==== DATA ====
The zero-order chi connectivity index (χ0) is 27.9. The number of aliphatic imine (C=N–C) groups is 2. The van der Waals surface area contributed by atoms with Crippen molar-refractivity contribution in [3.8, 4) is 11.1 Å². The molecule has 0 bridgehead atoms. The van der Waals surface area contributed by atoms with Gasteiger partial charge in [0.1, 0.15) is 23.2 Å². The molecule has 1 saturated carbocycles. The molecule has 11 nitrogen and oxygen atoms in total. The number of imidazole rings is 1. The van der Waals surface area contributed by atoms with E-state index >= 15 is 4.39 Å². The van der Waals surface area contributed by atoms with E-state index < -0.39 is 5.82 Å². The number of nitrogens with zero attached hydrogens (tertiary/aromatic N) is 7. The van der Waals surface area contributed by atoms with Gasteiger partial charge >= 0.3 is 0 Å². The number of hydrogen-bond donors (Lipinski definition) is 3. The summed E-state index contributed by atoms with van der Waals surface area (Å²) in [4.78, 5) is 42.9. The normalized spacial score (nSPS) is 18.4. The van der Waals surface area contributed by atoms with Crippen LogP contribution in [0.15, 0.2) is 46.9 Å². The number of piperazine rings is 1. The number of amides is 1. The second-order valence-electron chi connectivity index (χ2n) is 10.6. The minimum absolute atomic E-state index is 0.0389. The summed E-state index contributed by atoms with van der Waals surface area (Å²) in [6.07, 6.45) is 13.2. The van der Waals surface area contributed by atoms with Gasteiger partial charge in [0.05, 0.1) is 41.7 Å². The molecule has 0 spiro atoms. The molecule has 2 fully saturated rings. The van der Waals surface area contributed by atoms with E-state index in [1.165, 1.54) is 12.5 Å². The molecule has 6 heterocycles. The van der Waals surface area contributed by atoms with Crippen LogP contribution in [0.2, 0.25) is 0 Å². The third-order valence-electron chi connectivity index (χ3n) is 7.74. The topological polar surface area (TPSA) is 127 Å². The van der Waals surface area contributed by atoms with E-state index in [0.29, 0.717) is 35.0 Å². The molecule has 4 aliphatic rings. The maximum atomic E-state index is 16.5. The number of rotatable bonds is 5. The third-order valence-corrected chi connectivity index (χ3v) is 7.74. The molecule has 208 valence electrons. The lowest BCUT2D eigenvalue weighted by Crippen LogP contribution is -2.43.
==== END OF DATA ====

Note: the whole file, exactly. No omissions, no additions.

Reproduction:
The zero-order chi connectivity index (χ0) is 27.9. The number of aliphatic imine (C=N–C) groups is 2. The van der Waals surface area contributed by atoms with Crippen molar-refractivity contribution in [3.8, 4) is 11.1 Å². The molecule has 0 bridgehead atoms. The van der Waals surface area contributed by atoms with Gasteiger partial charge in [0.1, 0.15) is 23.2 Å². The molecule has 1 saturated carbocycles. The molecule has 11 nitrogen and oxygen atoms in total. The number of imidazole rings is 1. The van der Waals surface area contributed by atoms with E-state index >= 15 is 4.39 Å². The van der Waals surface area contributed by atoms with E-state index < -0.39 is 5.82 Å². The number of nitrogens with zero attached hydrogens (tertiary/aromatic N) is 7. The van der Waals surface area contributed by atoms with Gasteiger partial charge >= 0.3 is 0 Å². The number of hydrogen-bond donors (Lipinski definition) is 3. The summed E-state index contributed by atoms with van der Waals surface area (Å²) in [4.78, 5) is 42.9. The normalized spacial score (nSPS) is 18.4. The van der Waals surface area contributed by atoms with Crippen LogP contribution in [0.15, 0.2) is 46.9 Å². The number of piperazine rings is 1. The number of amides is 1. The second-order valence-electron chi connectivity index (χ2n) is 10.6. The minimum absolute atomic E-state index is 0.0389. The summed E-state index contributed by atoms with van der Waals surface area (Å²) in [6.07, 6.45) is 13.2. The van der Waals surface area contributed by atoms with Gasteiger partial charge in [0.05, 0.1) is 41.7 Å². The molecule has 0 spiro atoms. The molecule has 2 fully saturated rings. The van der Waals surface area contributed by atoms with E-state index in [1.165, 1.54) is 12.5 Å². The molecule has 6 heterocycles. The van der Waals surface area contributed by atoms with Crippen LogP contribution in [0.2, 0.25) is 0 Å². The third-order valence-electron chi connectivity index (χ3n) is 7.74. The topological polar surface area (TPSA) is 127 Å². The van der Waals surface area contributed by atoms with E-state index in [0.29, 0.717) is 35.0 Å². The molecule has 4 aliphatic rings. The maximum atomic E-state index is 16.5. The number of rotatable bonds is 5. The third-order valence-corrected chi connectivity index (χ3v) is 7.74. The molecule has 208 valence electrons. The lowest BCUT2D eigenvalue weighted by Crippen LogP contribution is -2.43.